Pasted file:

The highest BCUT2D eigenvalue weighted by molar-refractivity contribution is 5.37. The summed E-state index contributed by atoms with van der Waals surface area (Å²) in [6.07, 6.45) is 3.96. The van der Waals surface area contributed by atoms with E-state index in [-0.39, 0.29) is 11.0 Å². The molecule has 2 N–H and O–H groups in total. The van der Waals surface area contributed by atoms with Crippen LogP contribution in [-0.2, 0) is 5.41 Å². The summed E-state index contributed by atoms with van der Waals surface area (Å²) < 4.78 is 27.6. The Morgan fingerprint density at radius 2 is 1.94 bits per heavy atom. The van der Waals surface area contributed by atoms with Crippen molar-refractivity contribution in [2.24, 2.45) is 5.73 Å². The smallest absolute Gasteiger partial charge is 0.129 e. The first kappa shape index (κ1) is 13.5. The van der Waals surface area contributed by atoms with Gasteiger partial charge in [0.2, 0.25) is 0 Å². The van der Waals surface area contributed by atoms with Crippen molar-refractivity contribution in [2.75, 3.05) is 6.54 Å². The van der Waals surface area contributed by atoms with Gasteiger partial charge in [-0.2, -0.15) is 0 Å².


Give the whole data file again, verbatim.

The highest BCUT2D eigenvalue weighted by molar-refractivity contribution is 5.37. The summed E-state index contributed by atoms with van der Waals surface area (Å²) in [6.07, 6.45) is 3.96. The van der Waals surface area contributed by atoms with E-state index in [-0.39, 0.29) is 11.0 Å². The molecule has 2 N–H and O–H groups in total. The van der Waals surface area contributed by atoms with Crippen LogP contribution in [-0.2, 0) is 5.41 Å². The summed E-state index contributed by atoms with van der Waals surface area (Å²) < 4.78 is 27.6. The Morgan fingerprint density at radius 2 is 1.94 bits per heavy atom. The van der Waals surface area contributed by atoms with Crippen molar-refractivity contribution in [2.24, 2.45) is 5.73 Å². The smallest absolute Gasteiger partial charge is 0.129 e. The first kappa shape index (κ1) is 13.5. The van der Waals surface area contributed by atoms with Gasteiger partial charge in [0.2, 0.25) is 0 Å². The van der Waals surface area contributed by atoms with Crippen molar-refractivity contribution in [2.75, 3.05) is 6.54 Å². The van der Waals surface area contributed by atoms with Gasteiger partial charge in [-0.2, -0.15) is 0 Å².